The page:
Parenting Is A Marathon Not A Sprint

By Eilat Aviram

I went along with a friend on a cycle up one of Cape Town’s esteemed beautiful mountain passes, Chapman’s Peak. I’m no great cyclist nor particularly fit but I knew if I needed to could climb off the bicycle and walk. It was a chance to exercise in a beautiful place outdoors so why not?

It is a long slope that climbs up the mountain and becomes steeper as it goes. I was in the lowest gear pretty much from the get-go and my focus was set intently the top of that hill (aka mountain! What was I thinking?!) I really pushed myself – to the point that I had fleeting worries it might be the last thing I do – but I was all psyched up for that top and kept on pushing.

So much for exercising in beautiful surroundings – I was completely unaware of the beauty all around me. I was focused only on getting air into my straining, burning lungs and using all the mental tricks I could imagine to keeping my burning, shaking legs pushing the pedals. I pictured cool water in my veins, I noticed the cool breeze on my face, I concentrated on the pulling up action in my legs for a while then on the pushing down, using different muscle groups… I thought I was being very clever – and I was, I suppose. It really was not easy for me – even though I surprisingly didn’t actually die on the way up. Bright red, burning face, puffing and panting like an asthmatic without an inhaler I slowly, slowly drew nearer to the top. I was intensely focused on getting there to that top. Dead or alive.

As I finally triumphantly inched my way to my goal – seriously I think a snail could have overtaken me at that point – I got to the magical corner that I thought was the top and the end of my torture, only to find that around that corner the hill continued as far as my eye could see. What’s more, it became even steeper as it rose up! My heart, jaw and bicycle dropped. A whole lot of dropping happened in that moment.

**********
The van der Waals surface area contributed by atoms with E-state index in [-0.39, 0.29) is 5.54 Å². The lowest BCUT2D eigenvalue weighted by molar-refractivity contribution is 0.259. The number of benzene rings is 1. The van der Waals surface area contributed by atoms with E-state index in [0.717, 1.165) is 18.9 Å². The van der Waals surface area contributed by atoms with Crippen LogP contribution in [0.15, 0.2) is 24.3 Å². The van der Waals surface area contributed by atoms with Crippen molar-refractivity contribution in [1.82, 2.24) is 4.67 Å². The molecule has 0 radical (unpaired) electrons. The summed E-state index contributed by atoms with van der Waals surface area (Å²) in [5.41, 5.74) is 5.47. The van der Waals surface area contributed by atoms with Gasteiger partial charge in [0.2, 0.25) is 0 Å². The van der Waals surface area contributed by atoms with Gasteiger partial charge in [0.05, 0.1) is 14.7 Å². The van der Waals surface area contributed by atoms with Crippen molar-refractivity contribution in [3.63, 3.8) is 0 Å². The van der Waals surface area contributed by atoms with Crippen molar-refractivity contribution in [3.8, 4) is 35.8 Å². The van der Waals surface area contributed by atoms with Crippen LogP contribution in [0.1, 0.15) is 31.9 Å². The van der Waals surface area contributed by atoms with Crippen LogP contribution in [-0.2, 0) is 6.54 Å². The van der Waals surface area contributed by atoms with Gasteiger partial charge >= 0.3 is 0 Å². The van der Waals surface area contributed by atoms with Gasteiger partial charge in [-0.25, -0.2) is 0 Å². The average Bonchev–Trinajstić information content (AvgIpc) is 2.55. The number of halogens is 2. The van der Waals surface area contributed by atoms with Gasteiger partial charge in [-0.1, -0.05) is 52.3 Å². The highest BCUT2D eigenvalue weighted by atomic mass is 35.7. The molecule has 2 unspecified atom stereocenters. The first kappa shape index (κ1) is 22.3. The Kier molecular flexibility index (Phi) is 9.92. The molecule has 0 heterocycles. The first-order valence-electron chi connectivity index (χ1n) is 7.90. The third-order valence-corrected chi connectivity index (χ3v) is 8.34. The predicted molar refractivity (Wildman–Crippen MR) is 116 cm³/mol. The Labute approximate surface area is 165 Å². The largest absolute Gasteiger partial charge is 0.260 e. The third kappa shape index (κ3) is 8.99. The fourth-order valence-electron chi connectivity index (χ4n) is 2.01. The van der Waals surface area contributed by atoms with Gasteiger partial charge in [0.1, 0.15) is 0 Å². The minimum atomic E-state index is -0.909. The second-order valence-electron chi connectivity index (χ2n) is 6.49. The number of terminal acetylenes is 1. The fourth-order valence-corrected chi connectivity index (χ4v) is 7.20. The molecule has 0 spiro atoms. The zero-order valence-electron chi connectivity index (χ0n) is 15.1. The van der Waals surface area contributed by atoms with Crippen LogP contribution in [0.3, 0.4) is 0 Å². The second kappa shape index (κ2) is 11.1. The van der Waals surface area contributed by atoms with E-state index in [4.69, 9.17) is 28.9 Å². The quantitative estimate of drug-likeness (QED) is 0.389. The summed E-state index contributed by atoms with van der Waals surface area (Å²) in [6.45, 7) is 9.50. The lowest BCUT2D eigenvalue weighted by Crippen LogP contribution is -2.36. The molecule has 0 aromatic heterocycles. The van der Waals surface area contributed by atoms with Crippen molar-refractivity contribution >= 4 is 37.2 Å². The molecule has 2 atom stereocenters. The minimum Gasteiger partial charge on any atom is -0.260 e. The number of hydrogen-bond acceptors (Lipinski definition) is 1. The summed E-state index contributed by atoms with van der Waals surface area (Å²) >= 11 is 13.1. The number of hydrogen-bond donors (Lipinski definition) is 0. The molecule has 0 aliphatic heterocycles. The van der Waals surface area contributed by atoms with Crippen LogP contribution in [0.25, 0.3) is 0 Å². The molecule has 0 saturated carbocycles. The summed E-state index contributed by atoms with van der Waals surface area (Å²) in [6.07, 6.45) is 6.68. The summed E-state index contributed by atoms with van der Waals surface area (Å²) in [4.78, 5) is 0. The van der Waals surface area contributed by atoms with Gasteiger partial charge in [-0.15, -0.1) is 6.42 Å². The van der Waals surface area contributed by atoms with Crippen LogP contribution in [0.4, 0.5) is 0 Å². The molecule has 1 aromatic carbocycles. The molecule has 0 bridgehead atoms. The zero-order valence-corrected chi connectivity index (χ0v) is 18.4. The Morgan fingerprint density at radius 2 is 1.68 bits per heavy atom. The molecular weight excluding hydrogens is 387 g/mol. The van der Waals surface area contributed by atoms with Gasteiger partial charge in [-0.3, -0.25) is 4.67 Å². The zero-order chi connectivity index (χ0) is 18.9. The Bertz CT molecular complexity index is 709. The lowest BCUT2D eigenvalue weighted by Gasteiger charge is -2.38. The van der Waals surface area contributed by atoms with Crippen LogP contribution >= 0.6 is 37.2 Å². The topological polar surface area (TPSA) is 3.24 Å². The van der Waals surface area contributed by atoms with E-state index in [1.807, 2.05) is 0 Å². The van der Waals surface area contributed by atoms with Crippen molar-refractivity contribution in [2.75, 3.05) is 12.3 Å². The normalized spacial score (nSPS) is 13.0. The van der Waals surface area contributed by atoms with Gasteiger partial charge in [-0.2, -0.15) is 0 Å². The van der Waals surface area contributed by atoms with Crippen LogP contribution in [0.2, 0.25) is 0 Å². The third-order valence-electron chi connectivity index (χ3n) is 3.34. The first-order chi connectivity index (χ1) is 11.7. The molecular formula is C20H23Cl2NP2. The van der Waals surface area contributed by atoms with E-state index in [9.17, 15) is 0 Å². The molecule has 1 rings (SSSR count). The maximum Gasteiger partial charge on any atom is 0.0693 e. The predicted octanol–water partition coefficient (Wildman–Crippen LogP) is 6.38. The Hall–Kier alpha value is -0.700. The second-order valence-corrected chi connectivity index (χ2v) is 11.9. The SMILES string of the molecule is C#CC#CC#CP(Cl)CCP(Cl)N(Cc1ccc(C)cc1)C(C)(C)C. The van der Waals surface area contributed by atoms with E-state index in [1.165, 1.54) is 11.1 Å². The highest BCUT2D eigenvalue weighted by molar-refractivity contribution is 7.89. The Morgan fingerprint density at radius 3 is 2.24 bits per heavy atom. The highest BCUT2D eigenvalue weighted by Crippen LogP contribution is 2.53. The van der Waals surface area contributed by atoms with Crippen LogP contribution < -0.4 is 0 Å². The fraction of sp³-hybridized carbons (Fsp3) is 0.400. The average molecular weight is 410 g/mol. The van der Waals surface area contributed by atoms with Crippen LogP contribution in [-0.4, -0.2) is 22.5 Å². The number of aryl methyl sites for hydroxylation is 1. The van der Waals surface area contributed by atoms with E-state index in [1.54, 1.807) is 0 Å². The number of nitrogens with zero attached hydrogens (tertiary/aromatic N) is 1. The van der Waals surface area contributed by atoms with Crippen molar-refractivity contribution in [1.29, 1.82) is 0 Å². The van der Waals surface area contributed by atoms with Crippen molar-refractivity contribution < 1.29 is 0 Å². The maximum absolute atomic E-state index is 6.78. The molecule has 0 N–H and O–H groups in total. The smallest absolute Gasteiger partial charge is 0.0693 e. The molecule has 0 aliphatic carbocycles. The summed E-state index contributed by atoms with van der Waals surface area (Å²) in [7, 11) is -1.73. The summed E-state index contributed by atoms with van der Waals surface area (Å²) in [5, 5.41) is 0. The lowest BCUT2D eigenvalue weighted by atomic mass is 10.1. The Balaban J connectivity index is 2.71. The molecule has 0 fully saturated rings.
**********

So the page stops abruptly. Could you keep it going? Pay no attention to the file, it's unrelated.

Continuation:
Needless to say I pushed my bike the rest of the way uphill, weaving drunkenly on my jelly legs. I was completely finished and very disheartened.

Unwilling to remain defeated – or maybe just for my sins – I tried that same hill again another time. This time I rode with a friend who was also not so fit. He suggested, “Start in a low gear and just mosey your way up slowly, slowly”. This time I was ready. I knew I had to think of this as a marathon and not as a sprint. The going was much easier. I pedaled while I looked at the stunning view. I felt the fresh air on my face and was present. I made it to the real top this time, walking in parts and cycling in others. I can’t know for sure but I suspect I cycled more of the uphill than the previous time though. I was no more fit than before but the experience and my ability were very different.

Parenting often reminds me of that experience. We are so focused on what we think is the top of the hill – that she stops wetting the bed, that he passes maths or whatever issue you hope will make things alright – yet when we get there, wherever we think ‘there’ is, we see there is still a whole mountain ahead and who knows what beyond that.

Parenting, like life, is a marathon not a sprint. Stop pushing yourself to ‘get there’. That is not what will make everything alright. There is no ‘there’, there is only ‘here and now’; and it’s already alright just as it is. Settle into a comfortable pace, in a comfortable gear and enjoy the sights and experiences on the way.


Your email address will not be published. Required fields are marked

  1. Thank you for that 🙂
    Have a lovely week

    1. Eilat Aviram says:

      You’re welcome 🙂 Enjoy the slow jog this week.

  2. ” it’s only a phase” Someone said to me of the never-ending crying of my three weeks old, “it’s only a phase” I heard of the turbulent adolescence years. Now at their 30s’ I enjoy the scenery.
    Lots of love

    1. Eilat Aviram says:

      Oh well that is SO reassuring! Thank you Nogah.

{"email":"Email address invalid","url":"Website address invalid","required":"Required field missing"}

Eilat Aviram is a Daring-Decisions Teacher.

She's worked with people for 25 years as a clinical psychologist, hypnotherapist, best-selling author, speaker and energy-healing teacher and she is passionate about helping people dare to love themselves in their moments of decision and find the courage to live their truth.

Eilat Aviram